Spotlight on recognition

The “Spotlight on recognition” project aims to support staff at higher education institutions who are responsible for recognition processes and decisions by enhancing their capacities in terms of recognition procedures in compliance with the Lisbon Recognition Convention.

The project runs from July 2020 until June 2022.

One central outcome of the project is the Academic Recognition Hub, a database of resources in the field of recognition of qualifications and study periods abroad. Further project outcomes are listed below under “Objectives and activities".

For more information, please contact EUA Policy & Project Officer Helene Peterbauer (This email address is being protected from spambots. You need JavaScript enabled to view it.). For updates on the “Spotlight on recognition” project and EUA’s other activities in the field of academic recognition join the Academic recognition in the European Higher Education Area LinkedIn group.


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  • Background

    In addition to the multiple benefits associated with student mobility, such as European integration and exchange of knowledge, experiences and intellectual capital, the free movement of people to study within Europe is a founding principle and long-term objective of the European Higher Education Area. A crucial precondition for student (alongside staff and researcher) mobility is well-functioning, fair and transparent recognition of foreign qualifications and study periods abroad. This is achieved through recognition procedures in compliance with the Lisbon Recognition Convention, whereby recognition of a foreign qualification can only be refused if the recognition authority in the receiving country can prove that it is substantially different from that of the receiving country.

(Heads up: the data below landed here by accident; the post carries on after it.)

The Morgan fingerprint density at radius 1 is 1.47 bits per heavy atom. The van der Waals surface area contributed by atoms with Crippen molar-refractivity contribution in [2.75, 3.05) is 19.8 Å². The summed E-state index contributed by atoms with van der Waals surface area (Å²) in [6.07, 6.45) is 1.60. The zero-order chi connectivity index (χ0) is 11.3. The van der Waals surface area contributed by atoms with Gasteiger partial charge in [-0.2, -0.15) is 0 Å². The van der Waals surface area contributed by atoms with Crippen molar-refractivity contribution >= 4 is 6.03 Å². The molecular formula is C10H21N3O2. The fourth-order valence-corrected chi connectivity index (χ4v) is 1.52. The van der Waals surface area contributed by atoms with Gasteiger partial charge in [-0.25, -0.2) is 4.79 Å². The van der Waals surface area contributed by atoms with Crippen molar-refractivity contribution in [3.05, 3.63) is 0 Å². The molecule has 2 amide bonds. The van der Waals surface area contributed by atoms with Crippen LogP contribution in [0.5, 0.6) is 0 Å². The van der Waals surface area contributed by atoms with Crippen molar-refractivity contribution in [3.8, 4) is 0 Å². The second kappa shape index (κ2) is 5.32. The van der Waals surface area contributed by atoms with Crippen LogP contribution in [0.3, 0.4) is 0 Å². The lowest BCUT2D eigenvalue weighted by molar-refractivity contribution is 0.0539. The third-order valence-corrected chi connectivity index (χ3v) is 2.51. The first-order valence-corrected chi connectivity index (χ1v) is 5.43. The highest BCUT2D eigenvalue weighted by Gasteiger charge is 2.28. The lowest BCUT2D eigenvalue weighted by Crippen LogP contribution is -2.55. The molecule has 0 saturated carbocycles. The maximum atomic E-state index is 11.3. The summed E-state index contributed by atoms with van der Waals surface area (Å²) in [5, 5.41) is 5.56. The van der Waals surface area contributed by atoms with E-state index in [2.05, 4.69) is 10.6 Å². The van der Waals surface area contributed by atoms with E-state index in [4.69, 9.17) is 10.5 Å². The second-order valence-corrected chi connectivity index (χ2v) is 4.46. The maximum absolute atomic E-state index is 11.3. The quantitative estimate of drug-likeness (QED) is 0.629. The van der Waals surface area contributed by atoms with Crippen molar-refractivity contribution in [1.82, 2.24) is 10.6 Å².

According to the 2018 Bologna Process Implementation Report, decisions on recognising foreign qualifications for academic purposes are overwhelmingly in the remit of higher education institutions, as opposed to the members of the European Network of Information Centres in the European Region and the National Academic Recognition Information Centres in the European Union (ENIC-NARIC) or governments. At the same time, and despite the abundance of available tools, frameworks, documents and networks created to facilitate and support fair and transparent recognition procedures (such as the European Recognition Manual for Higher Education Institutions (EAR-HEI Manual), the Standards and Guidelines for Quality Assurance in the European Higher Education Area (ESG) and the ENIC-NARIC networks), many reports conclude that current recognition practices fall short of expectations. Besides the 2018 Bologna Process Implementation Report, these reports include the European Students’ Union (ESU) 2018 Bologna with Student Eyes report, the recommendations of the Erasmus+ co-funded LIREQA (Linking Academic Recognition and Quality Assurance) project, and the report of the Erasmus+ co-funded FAIR (Focus on Automatic Institutional Recognition) project.